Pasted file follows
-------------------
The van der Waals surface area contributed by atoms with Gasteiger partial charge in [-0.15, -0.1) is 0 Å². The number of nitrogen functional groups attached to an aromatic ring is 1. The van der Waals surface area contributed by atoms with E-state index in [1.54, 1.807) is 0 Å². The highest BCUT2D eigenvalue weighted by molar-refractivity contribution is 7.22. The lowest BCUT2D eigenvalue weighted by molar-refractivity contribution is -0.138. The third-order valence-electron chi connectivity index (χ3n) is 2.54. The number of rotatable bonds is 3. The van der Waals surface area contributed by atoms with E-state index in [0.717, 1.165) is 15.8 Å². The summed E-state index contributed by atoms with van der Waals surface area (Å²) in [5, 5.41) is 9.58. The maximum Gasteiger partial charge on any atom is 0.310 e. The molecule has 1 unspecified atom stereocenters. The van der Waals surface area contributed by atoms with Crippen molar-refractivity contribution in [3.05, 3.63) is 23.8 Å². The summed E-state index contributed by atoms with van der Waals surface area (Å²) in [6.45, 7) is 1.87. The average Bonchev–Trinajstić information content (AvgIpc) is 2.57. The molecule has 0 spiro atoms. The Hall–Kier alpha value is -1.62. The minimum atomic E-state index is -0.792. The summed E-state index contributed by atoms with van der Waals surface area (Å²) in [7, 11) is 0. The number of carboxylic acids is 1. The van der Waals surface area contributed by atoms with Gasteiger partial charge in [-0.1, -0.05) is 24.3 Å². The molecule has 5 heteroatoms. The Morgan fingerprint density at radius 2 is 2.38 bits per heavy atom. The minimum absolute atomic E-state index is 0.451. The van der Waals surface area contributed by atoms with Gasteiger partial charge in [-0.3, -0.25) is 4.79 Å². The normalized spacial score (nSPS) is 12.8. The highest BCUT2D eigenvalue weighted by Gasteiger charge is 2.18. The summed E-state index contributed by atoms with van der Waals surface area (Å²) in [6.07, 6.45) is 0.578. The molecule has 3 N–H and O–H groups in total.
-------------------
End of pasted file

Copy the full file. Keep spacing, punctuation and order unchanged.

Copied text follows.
The van der Waals surface area contributed by atoms with Gasteiger partial charge in [-0.15, -0.1) is 0 Å². The number of nitrogen functional groups attached to an aromatic ring is 1. The van der Waals surface area contributed by atoms with E-state index in [1.54, 1.807) is 0 Å². The highest BCUT2D eigenvalue weighted by molar-refractivity contribution is 7.22. The lowest BCUT2D eigenvalue weighted by molar-refractivity contribution is -0.138. The third-order valence-electron chi connectivity index (χ3n) is 2.54. The number of rotatable bonds is 3. The van der Waals surface area contributed by atoms with E-state index in [0.717, 1.165) is 15.8 Å². The summed E-state index contributed by atoms with van der Waals surface area (Å²) in [5, 5.41) is 9.58. The maximum Gasteiger partial charge on any atom is 0.310 e. The molecule has 1 unspecified atom stereocenters. The van der Waals surface area contributed by atoms with Crippen molar-refractivity contribution in [3.05, 3.63) is 23.8 Å². The summed E-state index contributed by atoms with van der Waals surface area (Å²) in [6.45, 7) is 1.87. The average Bonchev–Trinajstić information content (AvgIpc) is 2.57. The molecule has 0 spiro atoms. The Hall–Kier alpha value is -1.62. The minimum atomic E-state index is -0.792. The summed E-state index contributed by atoms with van der Waals surface area (Å²) in [7, 11) is 0. The number of carboxylic acids is 1. The van der Waals surface area contributed by atoms with Gasteiger partial charge in [-0.1, -0.05) is 24.3 Å². The molecule has 5 heteroatoms. The Morgan fingerprint density at radius 2 is 2.38 bits per heavy atom. The minimum absolute atomic E-state index is 0.451. The van der Waals surface area contributed by atoms with Gasteiger partial charge in [-0.3, -0.25) is 4.79 Å². The normalized spacial score (nSPS) is 12.8. The highest BCUT2D eigenvalue weighted by Gasteiger charge is 2.18. The summed E-state index contributed by atoms with van der Waals surface area (Å²) in [6.07, 6.45) is 0.578. The molecule has 3 N–H and O–H groups in total.